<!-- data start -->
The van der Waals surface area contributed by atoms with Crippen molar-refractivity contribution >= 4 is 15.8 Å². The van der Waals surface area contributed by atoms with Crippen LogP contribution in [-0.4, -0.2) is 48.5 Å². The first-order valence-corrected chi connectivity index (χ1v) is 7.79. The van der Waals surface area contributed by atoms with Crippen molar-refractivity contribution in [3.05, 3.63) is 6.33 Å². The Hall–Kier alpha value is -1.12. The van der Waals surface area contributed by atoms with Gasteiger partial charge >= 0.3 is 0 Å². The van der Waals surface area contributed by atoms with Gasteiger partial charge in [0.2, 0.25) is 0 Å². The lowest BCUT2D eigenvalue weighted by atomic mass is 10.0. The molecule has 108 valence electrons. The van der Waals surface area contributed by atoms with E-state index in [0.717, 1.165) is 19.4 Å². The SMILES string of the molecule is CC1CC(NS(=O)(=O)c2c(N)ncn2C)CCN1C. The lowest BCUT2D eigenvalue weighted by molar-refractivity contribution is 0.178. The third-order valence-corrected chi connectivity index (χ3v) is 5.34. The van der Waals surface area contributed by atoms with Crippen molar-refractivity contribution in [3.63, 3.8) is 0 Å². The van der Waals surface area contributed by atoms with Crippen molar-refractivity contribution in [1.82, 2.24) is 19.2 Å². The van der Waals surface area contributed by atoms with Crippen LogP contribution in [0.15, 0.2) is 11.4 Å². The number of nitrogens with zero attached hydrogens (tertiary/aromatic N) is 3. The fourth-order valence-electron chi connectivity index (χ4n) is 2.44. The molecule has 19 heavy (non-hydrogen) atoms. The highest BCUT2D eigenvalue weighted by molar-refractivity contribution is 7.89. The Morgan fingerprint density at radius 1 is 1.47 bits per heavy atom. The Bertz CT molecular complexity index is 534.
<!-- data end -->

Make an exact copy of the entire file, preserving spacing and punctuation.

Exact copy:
The van der Waals surface area contributed by atoms with Crippen molar-refractivity contribution >= 4 is 15.8 Å². The van der Waals surface area contributed by atoms with Crippen LogP contribution in [-0.4, -0.2) is 48.5 Å². The first-order valence-corrected chi connectivity index (χ1v) is 7.79. The van der Waals surface area contributed by atoms with Crippen molar-refractivity contribution in [3.05, 3.63) is 6.33 Å². The Hall–Kier alpha value is -1.12. The van der Waals surface area contributed by atoms with Gasteiger partial charge >= 0.3 is 0 Å². The van der Waals surface area contributed by atoms with Gasteiger partial charge in [0.2, 0.25) is 0 Å². The lowest BCUT2D eigenvalue weighted by atomic mass is 10.0. The molecule has 108 valence electrons. The van der Waals surface area contributed by atoms with E-state index in [0.717, 1.165) is 19.4 Å². The SMILES string of the molecule is CC1CC(NS(=O)(=O)c2c(N)ncn2C)CCN1C. The lowest BCUT2D eigenvalue weighted by molar-refractivity contribution is 0.178. The third-order valence-corrected chi connectivity index (χ3v) is 5.34. The van der Waals surface area contributed by atoms with Crippen molar-refractivity contribution in [3.63, 3.8) is 0 Å². The van der Waals surface area contributed by atoms with Crippen molar-refractivity contribution in [1.82, 2.24) is 19.2 Å². The van der Waals surface area contributed by atoms with Crippen LogP contribution in [0.15, 0.2) is 11.4 Å². The number of nitrogens with zero attached hydrogens (tertiary/aromatic N) is 3. The fourth-order valence-electron chi connectivity index (χ4n) is 2.44. The molecule has 19 heavy (non-hydrogen) atoms. The highest BCUT2D eigenvalue weighted by molar-refractivity contribution is 7.89. The Morgan fingerprint density at radius 1 is 1.47 bits per heavy atom. The Bertz CT molecular complexity index is 534.